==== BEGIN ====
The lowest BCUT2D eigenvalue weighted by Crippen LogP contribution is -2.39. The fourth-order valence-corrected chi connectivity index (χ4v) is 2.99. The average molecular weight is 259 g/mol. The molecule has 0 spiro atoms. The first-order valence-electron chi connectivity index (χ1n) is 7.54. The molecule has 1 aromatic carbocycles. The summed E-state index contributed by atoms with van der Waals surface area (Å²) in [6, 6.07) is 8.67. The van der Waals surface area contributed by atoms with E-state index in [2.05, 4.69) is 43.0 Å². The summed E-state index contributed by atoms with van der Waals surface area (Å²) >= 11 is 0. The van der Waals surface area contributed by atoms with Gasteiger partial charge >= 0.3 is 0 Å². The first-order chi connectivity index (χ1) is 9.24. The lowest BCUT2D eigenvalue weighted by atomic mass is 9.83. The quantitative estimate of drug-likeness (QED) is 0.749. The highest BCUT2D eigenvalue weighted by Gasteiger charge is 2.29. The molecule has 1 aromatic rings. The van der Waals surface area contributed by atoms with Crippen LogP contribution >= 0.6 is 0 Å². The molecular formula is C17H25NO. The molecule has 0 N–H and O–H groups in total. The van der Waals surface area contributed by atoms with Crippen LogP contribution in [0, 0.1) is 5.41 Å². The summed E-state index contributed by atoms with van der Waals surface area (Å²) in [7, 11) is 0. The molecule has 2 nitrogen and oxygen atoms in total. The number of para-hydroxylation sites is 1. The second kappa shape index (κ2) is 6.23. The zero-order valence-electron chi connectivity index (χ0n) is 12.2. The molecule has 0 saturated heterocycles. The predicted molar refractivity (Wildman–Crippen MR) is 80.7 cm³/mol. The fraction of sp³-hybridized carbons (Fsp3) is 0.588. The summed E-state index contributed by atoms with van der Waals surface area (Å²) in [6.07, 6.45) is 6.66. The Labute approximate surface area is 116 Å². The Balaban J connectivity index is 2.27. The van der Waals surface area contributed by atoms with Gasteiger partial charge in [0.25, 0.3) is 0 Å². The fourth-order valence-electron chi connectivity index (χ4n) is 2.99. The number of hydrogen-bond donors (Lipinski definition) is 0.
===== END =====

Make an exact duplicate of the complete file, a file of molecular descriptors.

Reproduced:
The lowest BCUT2D eigenvalue weighted by Crippen LogP contribution is -2.39. The fourth-order valence-corrected chi connectivity index (χ4v) is 2.99. The average molecular weight is 259 g/mol. The molecule has 0 spiro atoms. The first-order valence-electron chi connectivity index (χ1n) is 7.54. The molecule has 1 aromatic carbocycles. The summed E-state index contributed by atoms with van der Waals surface area (Å²) in [6, 6.07) is 8.67. The van der Waals surface area contributed by atoms with E-state index in [2.05, 4.69) is 43.0 Å². The summed E-state index contributed by atoms with van der Waals surface area (Å²) >= 11 is 0. The van der Waals surface area contributed by atoms with Gasteiger partial charge >= 0.3 is 0 Å². The first-order chi connectivity index (χ1) is 9.24. The lowest BCUT2D eigenvalue weighted by atomic mass is 9.83. The quantitative estimate of drug-likeness (QED) is 0.749. The highest BCUT2D eigenvalue weighted by Gasteiger charge is 2.29. The molecule has 1 aromatic rings. The van der Waals surface area contributed by atoms with Crippen LogP contribution >= 0.6 is 0 Å². The molecular formula is C17H25NO. The molecule has 0 N–H and O–H groups in total. The van der Waals surface area contributed by atoms with Crippen LogP contribution in [0, 0.1) is 5.41 Å². The summed E-state index contributed by atoms with van der Waals surface area (Å²) in [7, 11) is 0. The molecule has 2 nitrogen and oxygen atoms in total. The number of para-hydroxylation sites is 1. The second kappa shape index (κ2) is 6.23. The zero-order valence-electron chi connectivity index (χ0n) is 12.2. The molecule has 0 saturated heterocycles. The predicted molar refractivity (Wildman–Crippen MR) is 80.7 cm³/mol. The fraction of sp³-hybridized carbons (Fsp3) is 0.588. The summed E-state index contributed by atoms with van der Waals surface area (Å²) in [6.07, 6.45) is 6.66. The Labute approximate surface area is 116 Å². The Balaban J connectivity index is 2.27. The van der Waals surface area contributed by atoms with Gasteiger partial charge in [0.25, 0.3) is 0 Å². The fourth-order valence-electron chi connectivity index (χ4n) is 2.99. The number of hydrogen-bond donors (Lipinski definition) is 0.